Making a Case for the Hank-on Staysail

Posted by Darrell Nicholson at 02:47PM - Comments: (6)

Photo by Ralph Naranjo
Photo by Ralph Naranjo

A detailed report on jib furlers appeared in the August 2009 issue of Practical Sailor, available in our online archives.

When it comes to choosing what belongs on the offshore cruising boat, there are a few hard and fast rules. But most choices are hardly straightforward. Once you’re off soundings you find yourself in a broad middle ground where there’s plenty room for debate. The single-hander in the Dana 24 isn’t going to be basing every decision on what his neighbor on the Oyster 62 is advocating. And as specialization increases, the divide between what works on a monohull and what best serves a multihull sailor grows ever wider. Even equipment that most would consider essential on any boat has staunch critics. A case in point is the furling headsail, the subject of our upcoming report in the October 2015 issue of Practical Sailor.

Up until the early 1980s, there was still a fairly large, vocal group of sailors who strongly advocated the simplicity of hank-on headsails. Their argument went something like this: furling gear was fine for the coastal sailor, but for best performance and fail-safe simplicity on an ocean passage, a full set of hank-on sails made better sense. Ten years later, as roller-furling manufacturers all but eliminated the foil, corrosion, and bearing issues that plagued older designs, furling headsails gained full acceptance of cruisers and round-the-world racers alike.

Today, to deride a jib furler amounts to near blasphemy.

While the roller furling genoa (the focus of our October article) is almost universally accepted on ocean cruiser, there is still a lively debate over the whether a furler belongs on the working staysail—which often becomes the sole headsail on cutter or double-headsail ketch in heavy weather. (The working staysail is not to be confused with a proper storm jib, which may set on the same stay as the staysail). Former editor and circumnavigator Nick Nicholson extolled the virtues of the furling staysail on his Mason 43, and while I greatly admire Nick, I’ve never been persuaded by his argument for the furling staysail. (Keep in mind, I’m the guy who spent 10 years nursing an old gaff-rigged ketch—all hank on sails, two tiny winches—around the Pacific, so my personal views on many topics lie well outside the mainstream.)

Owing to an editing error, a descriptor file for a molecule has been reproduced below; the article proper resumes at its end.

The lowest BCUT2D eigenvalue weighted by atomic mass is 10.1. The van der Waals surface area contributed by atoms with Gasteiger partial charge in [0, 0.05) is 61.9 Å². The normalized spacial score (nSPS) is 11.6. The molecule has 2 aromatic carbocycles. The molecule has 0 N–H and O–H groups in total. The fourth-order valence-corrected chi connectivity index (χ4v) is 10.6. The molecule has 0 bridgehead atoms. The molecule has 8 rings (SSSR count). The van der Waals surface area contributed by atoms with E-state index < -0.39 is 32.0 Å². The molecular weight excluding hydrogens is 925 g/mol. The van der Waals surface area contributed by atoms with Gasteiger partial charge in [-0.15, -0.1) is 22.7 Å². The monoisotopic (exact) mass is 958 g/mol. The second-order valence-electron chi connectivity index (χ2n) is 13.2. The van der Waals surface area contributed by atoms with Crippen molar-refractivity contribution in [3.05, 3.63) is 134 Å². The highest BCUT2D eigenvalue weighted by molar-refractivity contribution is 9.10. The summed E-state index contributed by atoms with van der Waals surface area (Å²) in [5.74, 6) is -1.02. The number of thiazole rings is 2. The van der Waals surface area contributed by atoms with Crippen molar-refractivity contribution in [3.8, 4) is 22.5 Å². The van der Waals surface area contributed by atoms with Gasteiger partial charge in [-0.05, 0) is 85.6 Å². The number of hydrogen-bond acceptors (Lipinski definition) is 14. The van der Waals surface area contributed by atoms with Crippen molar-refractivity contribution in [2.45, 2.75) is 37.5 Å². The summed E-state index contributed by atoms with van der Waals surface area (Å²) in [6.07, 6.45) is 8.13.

In my view, having a foolproof hank-on sail ahead of the mast is not a bad thing. On your average cruising boat, the staysail is usually small, and stay itself is far enough aft that dousing or setting it doesn’t put the crew in jeopardy. The nice thing about this approach is that it greatly reduces the cost of retrofitting a sloop with an inner forestay and sail to set on it.

I’m not alone in questioning the need for the furling staysail. Sailmaker Carol Hasse, who specializes in cruising sails, won’t hesitate to advocate a hank-on staysail over a furler for the offshore cruiser. The same goes for our tech editor Ralph Naranjo. Keep in mind that this is a sail where shape and reliability is paramount—two areas where the hank-on sail generally excels over the furled one.

Recently, I listened as delivery skipper and author John Kretchmer, who has nearly 300,000 miles at sea in various boats and whose book, “Sailing A Serious Ocean,” is available at our bookstore, described his own conversion. Kretschmer, while giving an informative presentation on some of his favorite cruising boat designs at last year’s St. Petersburg Boat Show, was extolling the advantages of a cutter rig. He said that for many years he was a big fan of furling staysails—until one unfurled on him in a gale. Since then he’s leaned toward the simplicity of a hank-on staysail.

I’ve no doubt there are sailors with gobs of experience (former contributor and high lattitude sailor Andy O’Grady among them) who will find my aversion to the furling staysail just plain silly. I say, more power to them. If there were one simple answer to every problem the sailor faces, the sea would be a much more crowded place. As for me, I like having a little room for boats—and opinions—to roam.